Us ambiguous handling of Chinese journalist visa seriously interferes with normal reporting activities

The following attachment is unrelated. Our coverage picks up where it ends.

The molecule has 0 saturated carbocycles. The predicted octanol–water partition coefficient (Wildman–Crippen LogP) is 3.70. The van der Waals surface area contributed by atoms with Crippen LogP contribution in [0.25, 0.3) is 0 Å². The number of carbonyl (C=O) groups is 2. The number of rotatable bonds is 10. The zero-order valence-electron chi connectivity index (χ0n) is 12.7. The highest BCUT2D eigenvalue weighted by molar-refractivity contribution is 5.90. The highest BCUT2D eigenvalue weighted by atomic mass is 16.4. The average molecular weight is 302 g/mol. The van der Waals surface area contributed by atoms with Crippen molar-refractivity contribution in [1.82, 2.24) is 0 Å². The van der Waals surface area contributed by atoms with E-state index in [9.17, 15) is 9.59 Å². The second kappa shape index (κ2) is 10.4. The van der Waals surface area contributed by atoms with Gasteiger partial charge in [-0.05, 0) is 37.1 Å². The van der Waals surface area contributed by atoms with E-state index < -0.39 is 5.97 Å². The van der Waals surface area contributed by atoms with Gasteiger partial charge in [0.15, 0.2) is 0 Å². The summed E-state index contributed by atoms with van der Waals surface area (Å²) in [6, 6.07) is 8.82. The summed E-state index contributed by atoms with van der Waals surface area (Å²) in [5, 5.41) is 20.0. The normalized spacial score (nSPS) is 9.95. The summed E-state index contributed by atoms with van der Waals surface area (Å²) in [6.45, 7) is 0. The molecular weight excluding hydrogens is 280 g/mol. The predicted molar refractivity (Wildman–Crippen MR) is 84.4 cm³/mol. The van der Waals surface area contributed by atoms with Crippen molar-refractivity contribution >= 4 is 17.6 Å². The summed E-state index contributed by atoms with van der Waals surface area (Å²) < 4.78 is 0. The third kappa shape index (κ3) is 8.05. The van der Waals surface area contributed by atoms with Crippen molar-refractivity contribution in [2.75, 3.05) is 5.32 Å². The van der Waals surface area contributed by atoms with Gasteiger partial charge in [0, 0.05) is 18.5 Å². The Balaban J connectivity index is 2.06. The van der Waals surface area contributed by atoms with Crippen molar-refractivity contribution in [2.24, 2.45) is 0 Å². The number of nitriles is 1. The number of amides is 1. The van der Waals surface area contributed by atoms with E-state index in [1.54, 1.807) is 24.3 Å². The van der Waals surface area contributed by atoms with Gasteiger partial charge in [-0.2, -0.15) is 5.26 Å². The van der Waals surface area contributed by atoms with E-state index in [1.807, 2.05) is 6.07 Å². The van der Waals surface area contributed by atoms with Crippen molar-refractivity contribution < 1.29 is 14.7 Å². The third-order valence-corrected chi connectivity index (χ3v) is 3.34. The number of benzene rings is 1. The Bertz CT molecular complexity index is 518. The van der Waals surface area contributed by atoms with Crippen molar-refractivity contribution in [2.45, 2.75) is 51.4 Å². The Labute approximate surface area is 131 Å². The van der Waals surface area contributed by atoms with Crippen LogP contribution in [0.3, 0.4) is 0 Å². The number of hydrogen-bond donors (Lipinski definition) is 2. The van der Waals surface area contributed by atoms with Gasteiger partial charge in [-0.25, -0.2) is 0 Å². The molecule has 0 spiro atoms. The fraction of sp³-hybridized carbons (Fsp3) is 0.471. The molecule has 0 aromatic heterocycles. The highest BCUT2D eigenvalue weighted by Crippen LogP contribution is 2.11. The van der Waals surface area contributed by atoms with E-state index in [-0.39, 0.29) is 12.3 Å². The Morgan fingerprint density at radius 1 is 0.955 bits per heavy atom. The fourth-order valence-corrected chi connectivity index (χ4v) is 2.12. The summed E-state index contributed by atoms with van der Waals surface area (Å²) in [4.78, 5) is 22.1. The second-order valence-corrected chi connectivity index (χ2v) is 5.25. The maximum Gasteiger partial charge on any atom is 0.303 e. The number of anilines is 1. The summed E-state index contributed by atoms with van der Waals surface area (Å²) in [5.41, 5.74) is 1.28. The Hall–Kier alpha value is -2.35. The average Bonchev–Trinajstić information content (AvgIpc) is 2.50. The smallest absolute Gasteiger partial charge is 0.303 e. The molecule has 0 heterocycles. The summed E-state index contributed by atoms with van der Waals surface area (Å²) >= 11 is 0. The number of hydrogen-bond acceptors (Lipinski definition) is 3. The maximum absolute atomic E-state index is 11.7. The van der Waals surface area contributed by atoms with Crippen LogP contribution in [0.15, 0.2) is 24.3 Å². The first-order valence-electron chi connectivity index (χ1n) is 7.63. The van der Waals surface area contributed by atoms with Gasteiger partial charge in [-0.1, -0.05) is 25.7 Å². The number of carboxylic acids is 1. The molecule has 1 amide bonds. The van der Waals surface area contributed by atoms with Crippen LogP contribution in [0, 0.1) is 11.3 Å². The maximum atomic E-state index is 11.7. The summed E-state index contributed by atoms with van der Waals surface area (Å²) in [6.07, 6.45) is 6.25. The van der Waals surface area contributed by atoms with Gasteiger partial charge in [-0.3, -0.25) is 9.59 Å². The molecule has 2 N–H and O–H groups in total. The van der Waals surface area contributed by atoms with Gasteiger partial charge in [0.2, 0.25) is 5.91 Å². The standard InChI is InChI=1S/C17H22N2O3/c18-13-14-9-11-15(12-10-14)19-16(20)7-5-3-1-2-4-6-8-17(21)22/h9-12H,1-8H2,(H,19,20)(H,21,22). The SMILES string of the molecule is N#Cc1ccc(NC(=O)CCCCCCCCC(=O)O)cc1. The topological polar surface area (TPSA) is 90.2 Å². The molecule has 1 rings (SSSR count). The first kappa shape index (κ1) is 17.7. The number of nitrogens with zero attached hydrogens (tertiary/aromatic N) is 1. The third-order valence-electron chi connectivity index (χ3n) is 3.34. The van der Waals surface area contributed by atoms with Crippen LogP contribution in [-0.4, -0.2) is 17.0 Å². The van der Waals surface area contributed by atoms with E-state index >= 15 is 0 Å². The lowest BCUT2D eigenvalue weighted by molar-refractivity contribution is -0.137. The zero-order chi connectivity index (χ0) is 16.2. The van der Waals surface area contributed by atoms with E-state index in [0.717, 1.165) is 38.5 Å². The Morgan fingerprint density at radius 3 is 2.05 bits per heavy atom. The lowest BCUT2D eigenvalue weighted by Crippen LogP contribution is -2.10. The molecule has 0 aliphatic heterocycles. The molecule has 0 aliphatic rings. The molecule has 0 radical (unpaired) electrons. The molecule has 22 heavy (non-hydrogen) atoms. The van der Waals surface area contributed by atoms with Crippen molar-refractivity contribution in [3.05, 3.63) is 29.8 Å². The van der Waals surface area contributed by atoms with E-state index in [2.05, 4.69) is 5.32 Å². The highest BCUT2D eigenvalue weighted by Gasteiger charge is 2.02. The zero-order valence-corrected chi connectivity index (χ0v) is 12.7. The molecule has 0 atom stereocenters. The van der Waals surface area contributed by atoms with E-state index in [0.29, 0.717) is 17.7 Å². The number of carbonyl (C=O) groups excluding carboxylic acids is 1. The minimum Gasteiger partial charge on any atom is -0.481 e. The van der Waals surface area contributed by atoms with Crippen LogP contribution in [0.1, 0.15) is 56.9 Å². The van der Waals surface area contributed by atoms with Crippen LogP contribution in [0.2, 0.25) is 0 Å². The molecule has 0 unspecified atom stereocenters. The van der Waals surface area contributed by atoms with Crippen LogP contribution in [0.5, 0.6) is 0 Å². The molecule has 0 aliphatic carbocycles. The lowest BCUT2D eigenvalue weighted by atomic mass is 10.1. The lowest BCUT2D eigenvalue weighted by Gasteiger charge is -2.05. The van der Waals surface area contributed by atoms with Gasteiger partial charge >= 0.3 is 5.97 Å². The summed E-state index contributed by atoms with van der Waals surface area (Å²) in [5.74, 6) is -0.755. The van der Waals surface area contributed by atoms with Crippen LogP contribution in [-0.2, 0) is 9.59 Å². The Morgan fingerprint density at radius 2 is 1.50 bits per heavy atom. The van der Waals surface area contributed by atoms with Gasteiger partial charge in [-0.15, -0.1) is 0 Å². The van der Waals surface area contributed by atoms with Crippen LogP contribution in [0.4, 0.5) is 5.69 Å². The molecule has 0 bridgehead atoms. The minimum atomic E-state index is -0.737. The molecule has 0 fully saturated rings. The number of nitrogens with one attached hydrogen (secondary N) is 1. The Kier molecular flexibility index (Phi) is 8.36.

According to the global times, today is the last day of Washington’s “90 day visa validity” granted to China in the United States. As of last night’s press release, China’s presence in the United States had not been informed. According to the Global Times’ description in the United States, their visa extension applications are in a state of neither rejection nor approval. According to the U.S. regulations, if they do not receive the notice of refusal, they can stay for up to 90 days to November 4. However, if they have not received the notice of approval by then, they must leave the United States. “The visa is just one of the cards trump holds in his hand,” Yuan Zheng, deputy director of the Institute of American Studies at the Academy of Social Sciences, told the global times on the 5th that there are nearly three months to go before the election. If he plays now, he will lose one card. < p > < p > on May 8, this year, the US side greatly shortened the stay period of Chinese visa in the United States to less than 90 days, and had to apply for an extension every 90 days. This is a very big policy change. In the past, there was no limit on the length of stay for China once it was admitted to the United States. The foreign center of the State Department of the United States has never informed China of such a major policy change through official channels. They only know it through the media. According to the global times, most of China’s applications for visa extension were submitted online in June. The extension is expensive, at $455 per person. More than ten days later, most of China received a notice from USCIS asking me to go to the agency’s office at the designated time to take fingerprints on site, the first step in processing the extension application. Normally, after one or two months of fingerprinting, USCIS’s final processing advice will be received, but this time it has not been received. And there are still nearly 40 Chinese who have not even received a fingerprint recording notice. The first 90 days will expire on August 6, according to the US government’s announcement in May. After 6 days, if neither consent nor rejection is received, it means that the application for extension is still being processed, which can be up to November 4; if a refusal notice is received, you must leave the United States immediately. Of course, even if the application is approved, the time limit is only 90 days. China needs to submit an extension application again before November 4 to fight for “legal status” for the next 90 days. Therefore, this policy is disastrous for China’s work and life in the United States. They are in a tense mood that may be forced to leave the country immediately. Especially during the epidemic period, if the application is rejected by the United States, it is likely that they will not be able to buy a return ticket in time. Wang Wenbin, a spokesman for the Chinese foreign ministry, urged the US side to immediately stop its political crackdown on Chinese media and media, saying that China will be forced to make necessary and proper responses. Recently, the New York Times and fox news stations have also reported on China’s visa issue, but none of the media’s requests for comment to the U.S. State Department have been answered. In an interview with Lianhe Zaobao on the 5th, Li Mingjiang, associate professor of the school of international relations in laguerranan, Nanyang Technological University of Singapore, pointed out in an interview with Lianhe Zaobao on the 5th that “the United States may further restrict the activities of Chinese media, but if China is completely expelled, it will be difficult for it to justify itself internationally.”